Start creating more specific, technical definitions of the standards. Consider making them more quantitative by adding metrics and key performance indicators (KPIs) that really shape out what your organization means by better customer experience.
The same goes for tools and technologies being used. It is not simply about making your business more mobile-friendly, or having more competent customer service personnel. It is about just how well these will really work for your supply chain. Make a habit of quickly prototyping and testing their compatibility with your customers and your operations. Make sure that the actual experience can really set the bar for your standards.
#3. Align with customer profiles and attitudes.
Let’s start with the trend of so-called ‘socially conscious’ brands and how they are advocating the idea that such messages will lead to more customers buying their products. However, according to a recent study from the MIT Sloan School of Management, there are limits to how effective this actually is.
A huge part of this is because customers themselves have varying perceptions of what they deem as ‘transparent’ or ‘socially aware’ brands. Given the complex web of today’s SC networks, many customers would limit their idea of transparency to one where they can directly see their money helping a low level factory worker in a third world country, (but not necessarily the farmer or the miner who provides the raw materials).
This is in line with the idea of customers really needing different profiles for you to better understand what changes they really want in their experience. Consider logistics as another example. Would your customers really pay for a higher-priced same-day delivery option when they would be happy enough just to pay a little less for a two-day guarantee? The answer will really depend on how well you intimately understand your of customer’s profile!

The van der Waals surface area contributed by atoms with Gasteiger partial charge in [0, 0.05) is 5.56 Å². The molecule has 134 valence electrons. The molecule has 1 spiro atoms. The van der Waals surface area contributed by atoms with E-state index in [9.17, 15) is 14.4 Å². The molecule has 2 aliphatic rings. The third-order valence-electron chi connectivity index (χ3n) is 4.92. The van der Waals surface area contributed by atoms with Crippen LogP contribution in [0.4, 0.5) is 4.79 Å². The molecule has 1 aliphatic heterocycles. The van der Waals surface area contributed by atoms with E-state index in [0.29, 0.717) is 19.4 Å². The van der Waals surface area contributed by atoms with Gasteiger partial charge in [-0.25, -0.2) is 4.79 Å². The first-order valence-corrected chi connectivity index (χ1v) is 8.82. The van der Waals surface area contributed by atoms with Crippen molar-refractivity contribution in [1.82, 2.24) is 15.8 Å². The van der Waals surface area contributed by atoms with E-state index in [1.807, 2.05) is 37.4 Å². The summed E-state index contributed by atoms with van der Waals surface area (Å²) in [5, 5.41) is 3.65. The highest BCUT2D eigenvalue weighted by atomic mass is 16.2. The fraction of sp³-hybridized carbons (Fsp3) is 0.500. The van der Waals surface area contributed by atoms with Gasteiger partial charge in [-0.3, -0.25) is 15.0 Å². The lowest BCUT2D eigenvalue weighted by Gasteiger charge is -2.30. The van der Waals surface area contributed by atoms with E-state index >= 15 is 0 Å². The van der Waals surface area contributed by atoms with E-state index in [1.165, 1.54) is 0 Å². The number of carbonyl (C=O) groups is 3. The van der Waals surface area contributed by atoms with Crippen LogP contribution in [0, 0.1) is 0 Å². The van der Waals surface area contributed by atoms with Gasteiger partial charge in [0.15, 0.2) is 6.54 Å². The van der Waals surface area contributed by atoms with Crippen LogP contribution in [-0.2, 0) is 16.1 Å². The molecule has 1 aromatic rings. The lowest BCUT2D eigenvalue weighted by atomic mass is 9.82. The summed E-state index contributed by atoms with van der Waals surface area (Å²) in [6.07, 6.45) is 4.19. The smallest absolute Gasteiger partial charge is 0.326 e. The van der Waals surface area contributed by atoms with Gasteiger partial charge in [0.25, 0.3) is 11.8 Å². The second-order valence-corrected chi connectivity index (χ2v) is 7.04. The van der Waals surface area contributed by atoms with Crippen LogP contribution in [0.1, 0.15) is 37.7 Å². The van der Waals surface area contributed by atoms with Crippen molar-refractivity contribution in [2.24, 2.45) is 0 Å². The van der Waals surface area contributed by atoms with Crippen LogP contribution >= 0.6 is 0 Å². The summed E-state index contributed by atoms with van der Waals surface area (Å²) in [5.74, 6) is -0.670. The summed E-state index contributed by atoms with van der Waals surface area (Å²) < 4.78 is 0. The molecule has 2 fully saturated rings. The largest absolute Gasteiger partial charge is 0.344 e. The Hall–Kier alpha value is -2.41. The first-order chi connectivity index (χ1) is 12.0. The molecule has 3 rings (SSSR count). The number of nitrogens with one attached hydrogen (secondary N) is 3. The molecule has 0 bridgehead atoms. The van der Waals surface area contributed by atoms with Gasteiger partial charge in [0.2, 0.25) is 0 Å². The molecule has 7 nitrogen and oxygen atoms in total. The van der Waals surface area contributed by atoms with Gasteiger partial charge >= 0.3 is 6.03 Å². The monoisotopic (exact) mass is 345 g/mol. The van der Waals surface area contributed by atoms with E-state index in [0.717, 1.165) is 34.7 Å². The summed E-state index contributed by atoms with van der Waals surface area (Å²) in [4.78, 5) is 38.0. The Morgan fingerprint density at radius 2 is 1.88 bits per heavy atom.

#4. The nuanced role of data.
Lastly, it is also important to know that the problem of perception extends to how you perceive the data you use to validate decision-making. Making sure that data is accurate, real-time and comes in large amounts is only the first half of what you need to do.
There is still no substitute for supplementing the findings of data with your own experience. Such is the only way to make sure that there is no disconnect between the numbers you have generated and what is actually going on in, say, one of your factories.
It is actually through the ignoring of hands-on experience that leads to data being compromised (be it through hacking, neglect or individuals just ‘gaming the system’). Make a point to always maintain regular first-hand experiences with customers and surround yourself with experts who do the same.
All in all, improving customer experience should always be a priority but initiatives to improve it often fail because the very idea has been based on vague aspirations and disconnected perceptions. Supply chain leaders must take more stringent measures to define it and use more direct experiences to truly make it a reality.